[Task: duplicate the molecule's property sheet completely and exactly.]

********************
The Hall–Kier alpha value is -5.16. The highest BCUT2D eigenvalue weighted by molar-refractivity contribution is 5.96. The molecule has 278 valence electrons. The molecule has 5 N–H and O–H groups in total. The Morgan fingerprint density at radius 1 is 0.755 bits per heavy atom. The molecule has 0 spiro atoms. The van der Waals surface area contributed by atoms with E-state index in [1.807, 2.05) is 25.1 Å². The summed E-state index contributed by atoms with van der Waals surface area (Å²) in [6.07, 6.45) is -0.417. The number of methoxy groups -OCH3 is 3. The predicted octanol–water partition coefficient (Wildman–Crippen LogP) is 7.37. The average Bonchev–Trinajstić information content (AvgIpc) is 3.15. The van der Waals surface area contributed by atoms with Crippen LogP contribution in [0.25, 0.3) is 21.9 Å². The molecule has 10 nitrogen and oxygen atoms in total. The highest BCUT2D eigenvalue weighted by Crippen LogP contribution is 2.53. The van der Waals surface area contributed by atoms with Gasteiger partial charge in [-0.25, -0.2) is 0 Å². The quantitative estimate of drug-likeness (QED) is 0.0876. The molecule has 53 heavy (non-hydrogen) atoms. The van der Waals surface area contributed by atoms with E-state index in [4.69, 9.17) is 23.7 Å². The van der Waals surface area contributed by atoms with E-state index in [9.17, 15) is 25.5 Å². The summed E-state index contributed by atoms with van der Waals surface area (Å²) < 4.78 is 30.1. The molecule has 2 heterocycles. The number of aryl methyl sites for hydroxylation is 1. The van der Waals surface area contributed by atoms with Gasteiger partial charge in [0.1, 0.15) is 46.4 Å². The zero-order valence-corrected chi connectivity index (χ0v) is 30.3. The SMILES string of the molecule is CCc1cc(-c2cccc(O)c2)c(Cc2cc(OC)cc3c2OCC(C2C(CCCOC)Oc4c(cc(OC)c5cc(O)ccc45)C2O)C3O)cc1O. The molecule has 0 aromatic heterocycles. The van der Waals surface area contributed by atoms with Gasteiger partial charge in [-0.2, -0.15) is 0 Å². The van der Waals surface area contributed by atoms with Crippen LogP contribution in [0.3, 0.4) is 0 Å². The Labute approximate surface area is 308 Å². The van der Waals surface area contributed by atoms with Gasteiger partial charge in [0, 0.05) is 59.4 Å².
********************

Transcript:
The Hall–Kier alpha value is -5.16. The highest BCUT2D eigenvalue weighted by molar-refractivity contribution is 5.96. The molecule has 278 valence electrons. The molecule has 5 N–H and O–H groups in total. The Morgan fingerprint density at radius 1 is 0.755 bits per heavy atom. The molecule has 0 spiro atoms. The van der Waals surface area contributed by atoms with E-state index in [1.807, 2.05) is 25.1 Å². The summed E-state index contributed by atoms with van der Waals surface area (Å²) in [6.07, 6.45) is -0.417. The number of methoxy groups -OCH3 is 3. The predicted octanol–water partition coefficient (Wildman–Crippen LogP) is 7.37. The average Bonchev–Trinajstić information content (AvgIpc) is 3.15. The van der Waals surface area contributed by atoms with Crippen LogP contribution in [0.25, 0.3) is 21.9 Å². The molecule has 10 nitrogen and oxygen atoms in total. The highest BCUT2D eigenvalue weighted by Crippen LogP contribution is 2.53. The van der Waals surface area contributed by atoms with Gasteiger partial charge in [-0.25, -0.2) is 0 Å². The quantitative estimate of drug-likeness (QED) is 0.0876. The molecule has 53 heavy (non-hydrogen) atoms. The van der Waals surface area contributed by atoms with E-state index in [4.69, 9.17) is 23.7 Å². The van der Waals surface area contributed by atoms with E-state index in [9.17, 15) is 25.5 Å². The summed E-state index contributed by atoms with van der Waals surface area (Å²) < 4.78 is 30.1. The molecule has 2 heterocycles. The number of aryl methyl sites for hydroxylation is 1. The van der Waals surface area contributed by atoms with Gasteiger partial charge in [0.1, 0.15) is 46.4 Å². The zero-order valence-corrected chi connectivity index (χ0v) is 30.3. The SMILES string of the molecule is CCc1cc(-c2cccc(O)c2)c(Cc2cc(OC)cc3c2OCC(C2C(CCCOC)Oc4c(cc(OC)c5cc(O)ccc45)C2O)C3O)cc1O. The molecule has 0 aromatic heterocycles. The van der Waals surface area contributed by atoms with Gasteiger partial charge in [-0.2, -0.15) is 0 Å². The van der Waals surface area contributed by atoms with Crippen LogP contribution in [0.3, 0.4) is 0 Å². The Labute approximate surface area is 308 Å². The van der Waals surface area contributed by atoms with Gasteiger partial charge in [0, 0.05) is 59.4 Å².